In August 2011, Malaysiakini had reported that a certain ‘Mismah’ who was originally listed as a permanent resident was registered as a voter and then later being listed as a citizen in the National Registration Department (NRD) website.
Merap’s random analysis on the September 2011 ER for voters in Selangor found 30 voters with ‘Indonesian’ sounding names (only one name). Merap listed the example of a particular Juwairiyah (IC: 560317715158), as a ‘71’ voter in the Gombak parliamentary constituency.
As at September 2011, there are more than 167,000 citizens with ICs containing ‘7x’ (71,74 and 75) in the ER.
Problems with postal voter categories
Another major contentious area in the ER relates to the postal voters category. In the first subcategory, it was found that many previously civilian status voters who have joined the army or police force still have their civilian voting status retained in the ER.
As a convention, when an individual joins the army or police force, the individual will be assigned an IC with T, R, G or I status. These former civilian status voters should have had their civilian voting registrations deleted from the ER.
Another related problem is the possibility of the army or police personnel’s IC to be used by his or her spouse. In other words, the non-serving spouse is registered as a voter under the serving spouse’s civilian IC number and again under his/her IC number. Merap had uncovered 42 such cases in five Negeri Sembilan parliamentary seats.
In a second subcategory of the postal voter irregularities, Merap found army and police voters who are above retirement age were still registered as postal voters in the ER. In fact, Merap even uncovered a postal voter aged 112 still registered in the Lumut parliamentary constituency.
In another subcategory, new army and police postal voters who are above the recruitment age were registered as new postal voters. According to Dr Ong, the maximum age for army recruits is not more than 30 years of age.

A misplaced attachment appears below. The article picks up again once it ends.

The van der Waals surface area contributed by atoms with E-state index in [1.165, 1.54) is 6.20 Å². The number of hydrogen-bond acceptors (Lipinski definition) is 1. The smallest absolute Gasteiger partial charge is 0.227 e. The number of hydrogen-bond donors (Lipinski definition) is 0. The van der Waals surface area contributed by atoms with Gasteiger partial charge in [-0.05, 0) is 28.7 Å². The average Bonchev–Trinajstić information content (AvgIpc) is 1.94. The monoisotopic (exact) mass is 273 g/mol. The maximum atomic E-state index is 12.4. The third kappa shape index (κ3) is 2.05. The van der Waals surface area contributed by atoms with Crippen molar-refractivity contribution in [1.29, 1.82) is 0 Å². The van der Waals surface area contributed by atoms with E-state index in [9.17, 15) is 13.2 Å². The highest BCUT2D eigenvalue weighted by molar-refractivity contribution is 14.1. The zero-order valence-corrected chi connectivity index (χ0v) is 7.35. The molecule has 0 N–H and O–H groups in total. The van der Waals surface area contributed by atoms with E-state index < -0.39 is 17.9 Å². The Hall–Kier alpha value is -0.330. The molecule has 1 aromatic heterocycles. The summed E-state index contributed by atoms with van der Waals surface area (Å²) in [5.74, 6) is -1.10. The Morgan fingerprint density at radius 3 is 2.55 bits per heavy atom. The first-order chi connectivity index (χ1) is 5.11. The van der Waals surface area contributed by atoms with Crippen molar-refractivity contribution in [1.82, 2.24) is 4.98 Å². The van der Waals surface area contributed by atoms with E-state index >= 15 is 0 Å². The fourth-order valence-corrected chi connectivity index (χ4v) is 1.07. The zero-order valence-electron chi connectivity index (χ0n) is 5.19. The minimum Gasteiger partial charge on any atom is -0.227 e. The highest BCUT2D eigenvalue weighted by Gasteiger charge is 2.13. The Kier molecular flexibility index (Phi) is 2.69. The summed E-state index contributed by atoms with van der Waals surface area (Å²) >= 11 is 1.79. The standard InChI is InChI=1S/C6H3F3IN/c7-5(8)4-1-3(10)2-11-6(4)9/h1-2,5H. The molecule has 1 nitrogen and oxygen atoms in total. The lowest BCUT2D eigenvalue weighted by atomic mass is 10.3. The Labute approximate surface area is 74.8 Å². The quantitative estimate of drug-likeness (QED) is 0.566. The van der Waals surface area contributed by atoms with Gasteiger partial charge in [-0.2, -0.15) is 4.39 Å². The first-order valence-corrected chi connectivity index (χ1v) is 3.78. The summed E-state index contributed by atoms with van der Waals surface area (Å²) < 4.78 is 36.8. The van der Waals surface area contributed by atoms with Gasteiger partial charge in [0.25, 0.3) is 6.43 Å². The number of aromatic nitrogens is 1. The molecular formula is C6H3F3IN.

Merap found more than 200 recruits above recruitment age were added to the postal voter ER as new voters while their civilian voter status was deleted from the ER. In addition, Merap also found these over-aged recruits being moved to various constituencies across the country.
Dr Ong said that such examples indicates the ‘possibility that over-aged voters have been illegally ‘recruited’ as army postal voters and then quickly transferred from one electoral constituency to another in successive quarters in order to ‘mask’ the origin of these suspicious army recruits.’
There are more than 200,000 army and police personnel currently serving in the country. Added to this figure are their spouses and also retired army and police personnel which can possibly increase the figure several fold.
This is a pool of voters who may have postal voting status or are related to postal voters. The possibility of certain parties to subvert or change their voting status to manipulate or defraud the ER cannot be ruled out as Merap’s research of the ER indicates.
Source: ‘10 Major Problems In EC’s Electoral Roll’, Ong Kian Ming, Malaysiakini